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November, 1974LECTURES ON RANDOM MEASURES by

By  and Olav Kallenberg and Olav Kallenberg

Abstract

Random measure theory is a new and rapidly growing branch of probability of increasing interest both in theory and applications. Loosely speaking, it is concerned with random quantities which can only take non-negative values, such as e.g. the number of random variables in a given sequence possessing a certain property, the time spent by a random process in a certain region etc. In the special case when these quantities are integer valued, our random measures reduce to point processes, which constitute an important subclass of random measures. However, I am convinced that general random measures are potentially just as important from the point of view of applications. (See e.g. Kallenberg (1973c) for some results supporting this opinion.) The justification of random measure theory as a separate topic lies in the overwhelming amount of important results which are specific to random measures in the sense that they do not carryover to general random processes. As a contrast, comparatively few results are specific in this sense to the subclass of point processes. Indeed, it will he clear from the development on the subsequent pages that a substantial part of point process theory, as presented e.g. in the monograph of Kerstan, Matthes and Mecke (1974), carries over to the class of general random measures. The latter may therefore be considered as a natural scope of a theory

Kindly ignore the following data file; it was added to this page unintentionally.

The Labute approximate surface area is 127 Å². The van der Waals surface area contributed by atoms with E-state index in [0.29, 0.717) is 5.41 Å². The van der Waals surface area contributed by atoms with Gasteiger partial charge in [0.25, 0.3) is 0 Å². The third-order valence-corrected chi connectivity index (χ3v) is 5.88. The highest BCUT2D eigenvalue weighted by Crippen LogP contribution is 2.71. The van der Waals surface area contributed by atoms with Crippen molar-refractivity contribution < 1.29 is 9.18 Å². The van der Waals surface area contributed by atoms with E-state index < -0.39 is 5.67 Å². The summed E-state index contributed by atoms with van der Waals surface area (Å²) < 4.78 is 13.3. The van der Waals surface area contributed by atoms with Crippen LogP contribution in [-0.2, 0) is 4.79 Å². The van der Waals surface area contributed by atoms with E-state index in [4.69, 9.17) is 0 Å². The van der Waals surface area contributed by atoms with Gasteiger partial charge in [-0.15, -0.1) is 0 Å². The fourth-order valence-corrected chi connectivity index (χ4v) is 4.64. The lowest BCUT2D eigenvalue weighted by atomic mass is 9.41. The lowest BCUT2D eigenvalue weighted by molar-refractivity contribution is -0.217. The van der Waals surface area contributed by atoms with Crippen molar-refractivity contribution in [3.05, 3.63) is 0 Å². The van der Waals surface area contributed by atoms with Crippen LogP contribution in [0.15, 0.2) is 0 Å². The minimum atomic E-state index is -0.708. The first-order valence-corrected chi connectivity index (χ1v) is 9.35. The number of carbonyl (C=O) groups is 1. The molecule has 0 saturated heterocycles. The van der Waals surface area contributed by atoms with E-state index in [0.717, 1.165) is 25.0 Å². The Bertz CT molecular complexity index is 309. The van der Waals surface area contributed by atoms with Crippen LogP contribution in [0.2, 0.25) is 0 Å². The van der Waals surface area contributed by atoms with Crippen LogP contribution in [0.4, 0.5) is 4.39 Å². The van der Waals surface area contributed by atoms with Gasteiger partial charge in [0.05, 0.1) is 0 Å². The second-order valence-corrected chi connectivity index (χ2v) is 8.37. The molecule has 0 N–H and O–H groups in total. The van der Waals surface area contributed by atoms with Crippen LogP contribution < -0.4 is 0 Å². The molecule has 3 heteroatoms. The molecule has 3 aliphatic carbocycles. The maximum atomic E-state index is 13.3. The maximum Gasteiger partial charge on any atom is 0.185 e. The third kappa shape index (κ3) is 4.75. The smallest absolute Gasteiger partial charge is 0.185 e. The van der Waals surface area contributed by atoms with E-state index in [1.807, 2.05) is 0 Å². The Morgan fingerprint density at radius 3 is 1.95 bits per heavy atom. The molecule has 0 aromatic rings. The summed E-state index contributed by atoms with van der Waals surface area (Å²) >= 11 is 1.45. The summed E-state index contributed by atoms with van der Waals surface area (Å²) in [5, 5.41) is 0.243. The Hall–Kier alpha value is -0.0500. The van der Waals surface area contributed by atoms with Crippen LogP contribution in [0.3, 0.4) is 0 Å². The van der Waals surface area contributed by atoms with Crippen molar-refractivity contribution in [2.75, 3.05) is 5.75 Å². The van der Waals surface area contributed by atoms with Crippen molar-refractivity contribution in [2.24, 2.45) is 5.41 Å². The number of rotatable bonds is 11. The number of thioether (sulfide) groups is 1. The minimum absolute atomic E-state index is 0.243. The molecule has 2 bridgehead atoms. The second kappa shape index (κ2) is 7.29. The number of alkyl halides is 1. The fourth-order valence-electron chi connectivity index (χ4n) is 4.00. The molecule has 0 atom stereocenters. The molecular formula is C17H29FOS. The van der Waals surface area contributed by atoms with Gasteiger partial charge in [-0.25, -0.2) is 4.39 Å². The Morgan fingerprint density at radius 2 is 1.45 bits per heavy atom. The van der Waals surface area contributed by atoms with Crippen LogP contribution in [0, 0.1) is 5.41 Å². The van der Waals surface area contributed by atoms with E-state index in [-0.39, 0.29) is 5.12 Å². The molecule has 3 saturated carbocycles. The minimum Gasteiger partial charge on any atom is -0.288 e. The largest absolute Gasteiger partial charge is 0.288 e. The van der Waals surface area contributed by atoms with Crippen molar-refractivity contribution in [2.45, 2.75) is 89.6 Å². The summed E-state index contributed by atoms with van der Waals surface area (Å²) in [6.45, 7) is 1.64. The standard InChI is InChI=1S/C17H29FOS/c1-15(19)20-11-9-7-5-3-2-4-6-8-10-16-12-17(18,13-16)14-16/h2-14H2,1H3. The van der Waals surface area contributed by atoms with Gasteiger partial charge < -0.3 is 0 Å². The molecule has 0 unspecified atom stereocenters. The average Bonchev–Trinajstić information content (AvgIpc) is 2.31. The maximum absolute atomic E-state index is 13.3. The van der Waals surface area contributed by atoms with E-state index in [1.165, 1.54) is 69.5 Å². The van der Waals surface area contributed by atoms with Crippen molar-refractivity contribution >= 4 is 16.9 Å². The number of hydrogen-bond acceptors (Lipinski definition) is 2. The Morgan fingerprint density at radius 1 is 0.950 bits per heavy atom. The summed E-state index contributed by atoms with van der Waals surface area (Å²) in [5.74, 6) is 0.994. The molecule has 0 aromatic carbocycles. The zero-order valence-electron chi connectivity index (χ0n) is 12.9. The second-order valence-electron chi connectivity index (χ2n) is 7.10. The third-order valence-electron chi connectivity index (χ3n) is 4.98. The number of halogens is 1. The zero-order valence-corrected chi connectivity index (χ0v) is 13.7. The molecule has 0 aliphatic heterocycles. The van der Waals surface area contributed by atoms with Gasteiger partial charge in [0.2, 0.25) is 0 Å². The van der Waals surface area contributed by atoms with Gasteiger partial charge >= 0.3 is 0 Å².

Year: 2010
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